Selling Consumer Information

ABSTRACT - Two market failures impede the development of consumer information services. First, even uninformed consumers benefit from the search by a relatively small number of consumers. Second, consumers may share information among themselves. Both these factors make it difficult for an information service to become financially self-sufficient, if their only revenue source is sales of information to consumers. However, if the right to use an information service's results in advertising were sold to rated sellers, then revenues could be more nearly equal to the total social value of the information provided. While this strategy may entail some risk to the credibility of the information service, this risk seems small. The potential gains to the financial viability of the information system suggest that the strategy is worth exploring.


Howard Beales and Steven Salop (1980) ,"Selling Consumer Information", in NA - Advances in Consumer Research Volume 07, eds. Jerry C. Olson, Ann Abor, MI : Association for Consumer Research, Pages: 238-240.

Advances in Consumer Research Volume 7, 1980     Pages 238-240


Howard Beales

Steven Salop

[Bureau of Economics, Federal Trade Commission. The views expressed in this paper are those of the authors alone, and should not be construed as necessarily representing the views of the Commission or any individual Commissioner.]


Two market failures impede the development of consumer information services. First, even uninformed consumers benefit from the search by a relatively small number of consumers. Second, consumers may share information among themselves. Both these factors make it difficult for an information service to become financially self-sufficient, if their only revenue source is sales of information to consumers. However, if the right to use an information service's results in advertising were sold to rated sellers, then revenues could be more nearly equal to the total social value of the information provided. While this strategy may entail some risk to the credibility of the information service, this risk seems small. The potential gains to the financial viability of the information system suggest that the strategy is worth exploring.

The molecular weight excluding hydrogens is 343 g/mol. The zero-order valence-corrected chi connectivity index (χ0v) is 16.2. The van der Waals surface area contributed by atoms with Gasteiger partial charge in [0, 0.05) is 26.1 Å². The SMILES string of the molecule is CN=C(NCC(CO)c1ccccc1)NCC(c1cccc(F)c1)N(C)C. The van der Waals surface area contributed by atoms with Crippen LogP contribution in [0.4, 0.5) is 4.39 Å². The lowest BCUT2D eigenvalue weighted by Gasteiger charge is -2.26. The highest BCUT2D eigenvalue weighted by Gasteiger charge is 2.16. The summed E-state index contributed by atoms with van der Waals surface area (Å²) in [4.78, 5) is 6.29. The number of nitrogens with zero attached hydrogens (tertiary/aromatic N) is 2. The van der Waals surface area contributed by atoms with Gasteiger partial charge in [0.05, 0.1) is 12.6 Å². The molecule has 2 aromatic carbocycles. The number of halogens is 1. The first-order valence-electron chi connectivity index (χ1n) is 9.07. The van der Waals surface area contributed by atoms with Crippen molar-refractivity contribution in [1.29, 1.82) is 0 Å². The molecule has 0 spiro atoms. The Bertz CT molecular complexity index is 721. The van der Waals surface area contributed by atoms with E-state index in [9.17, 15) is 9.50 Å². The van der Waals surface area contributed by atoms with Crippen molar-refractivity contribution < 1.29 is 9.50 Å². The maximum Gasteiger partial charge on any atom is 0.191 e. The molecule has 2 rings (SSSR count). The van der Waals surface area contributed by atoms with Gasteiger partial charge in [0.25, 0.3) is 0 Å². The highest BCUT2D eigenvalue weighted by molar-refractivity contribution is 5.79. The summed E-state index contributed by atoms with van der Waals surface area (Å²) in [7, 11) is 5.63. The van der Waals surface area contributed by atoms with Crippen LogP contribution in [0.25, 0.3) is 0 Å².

It is generally agreed that consumer information is undersupplied by private markets and that consumers would benefit from more shopping information. Yet at the same time innovative consumer information services have only begun to fill this gap in the marketplace. In this brief paper, we discuss some of the reasons for this failure. Those suggest, in turn, an alternative strategy for information services that might be explored.

There are two separate, but related, strands in the explanation of the shortage of consumer information. One concerns the perceived benefits and costs of information gathering and the other deals with what economists call "market failures" in the market for information.

We will discuss the perceived costs and benefits of information only briefly, since they are well-known and analyzed elsewhere (Beales et al. 1979). Information is costly to gather, process and evaluate. These costs include the actual monetary costs of information as well as the time and energy required to analyze data collected. As a result, it is generally not cost-effective for consumers to become perfectly informed before making purchase decisions. Second, consumers often require some information in order to perceive the benefits of further learning. This suggests that information services might build a market by alerting consumers explicitly to the monetary gains from their information.